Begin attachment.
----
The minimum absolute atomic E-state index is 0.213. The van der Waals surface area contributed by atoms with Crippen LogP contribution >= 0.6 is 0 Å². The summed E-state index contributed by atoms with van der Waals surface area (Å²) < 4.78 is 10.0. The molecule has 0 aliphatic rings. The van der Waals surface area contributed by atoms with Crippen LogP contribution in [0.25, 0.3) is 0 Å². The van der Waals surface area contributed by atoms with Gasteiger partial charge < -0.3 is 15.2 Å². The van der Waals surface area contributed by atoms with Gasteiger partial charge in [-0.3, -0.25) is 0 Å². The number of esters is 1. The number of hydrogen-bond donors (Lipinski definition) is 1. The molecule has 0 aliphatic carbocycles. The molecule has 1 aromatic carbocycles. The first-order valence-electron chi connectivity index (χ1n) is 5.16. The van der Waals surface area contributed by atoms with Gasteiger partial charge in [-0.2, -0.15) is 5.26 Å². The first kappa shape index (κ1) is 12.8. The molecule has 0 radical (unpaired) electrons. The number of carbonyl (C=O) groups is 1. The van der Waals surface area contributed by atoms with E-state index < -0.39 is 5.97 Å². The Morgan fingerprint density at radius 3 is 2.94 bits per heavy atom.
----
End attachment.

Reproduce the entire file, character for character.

The minimum absolute atomic E-state index is 0.213. The van der Waals surface area contributed by atoms with Crippen LogP contribution >= 0.6 is 0 Å². The summed E-state index contributed by atoms with van der Waals surface area (Å²) < 4.78 is 10.0. The molecule has 0 aliphatic rings. The van der Waals surface area contributed by atoms with Crippen LogP contribution in [0.25, 0.3) is 0 Å². The van der Waals surface area contributed by atoms with Gasteiger partial charge < -0.3 is 15.2 Å². The van der Waals surface area contributed by atoms with Gasteiger partial charge in [-0.3, -0.25) is 0 Å². The number of esters is 1. The number of hydrogen-bond donors (Lipinski definition) is 1. The molecule has 0 aliphatic carbocycles. The molecule has 1 aromatic carbocycles. The first-order valence-electron chi connectivity index (χ1n) is 5.16. The van der Waals surface area contributed by atoms with Gasteiger partial charge in [-0.2, -0.15) is 5.26 Å². The first kappa shape index (κ1) is 12.8. The molecule has 0 radical (unpaired) electrons. The number of carbonyl (C=O) groups is 1. The van der Waals surface area contributed by atoms with E-state index < -0.39 is 5.97 Å². The Morgan fingerprint density at radius 3 is 2.94 bits per heavy atom.